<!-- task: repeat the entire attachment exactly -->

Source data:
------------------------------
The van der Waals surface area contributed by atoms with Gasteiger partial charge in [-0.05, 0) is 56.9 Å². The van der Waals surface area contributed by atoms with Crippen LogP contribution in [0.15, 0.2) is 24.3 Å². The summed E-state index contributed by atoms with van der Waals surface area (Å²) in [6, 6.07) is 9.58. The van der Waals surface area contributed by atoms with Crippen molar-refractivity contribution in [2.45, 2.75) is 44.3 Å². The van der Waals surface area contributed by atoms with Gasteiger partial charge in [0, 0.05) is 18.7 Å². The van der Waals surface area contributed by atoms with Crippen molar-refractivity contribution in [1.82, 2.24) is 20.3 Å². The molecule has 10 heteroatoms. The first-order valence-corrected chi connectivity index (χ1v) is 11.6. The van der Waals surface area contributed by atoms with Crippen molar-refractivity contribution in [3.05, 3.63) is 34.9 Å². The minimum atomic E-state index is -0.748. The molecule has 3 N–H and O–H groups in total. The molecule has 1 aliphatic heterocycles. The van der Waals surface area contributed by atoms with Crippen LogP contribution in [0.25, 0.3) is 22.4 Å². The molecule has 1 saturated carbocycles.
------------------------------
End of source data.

The van der Waals surface area contributed by atoms with Gasteiger partial charge in [-0.05, 0) is 56.9 Å². The van der Waals surface area contributed by atoms with Crippen LogP contribution in [0.15, 0.2) is 24.3 Å². The summed E-state index contributed by atoms with van der Waals surface area (Å²) in [6, 6.07) is 9.58. The van der Waals surface area contributed by atoms with Crippen molar-refractivity contribution in [2.45, 2.75) is 44.3 Å². The van der Waals surface area contributed by atoms with Gasteiger partial charge in [0, 0.05) is 18.7 Å². The van der Waals surface area contributed by atoms with Crippen molar-refractivity contribution in [1.82, 2.24) is 20.3 Å². The molecule has 10 heteroatoms. The first-order valence-corrected chi connectivity index (χ1v) is 11.6. The van der Waals surface area contributed by atoms with Crippen molar-refractivity contribution in [3.05, 3.63) is 34.9 Å². The minimum atomic E-state index is -0.748. The molecule has 3 N–H and O–H groups in total. The molecule has 1 aliphatic heterocycles. The van der Waals surface area contributed by atoms with Crippen LogP contribution in [0.25, 0.3) is 22.4 Å². The molecule has 1 saturated carbocycles.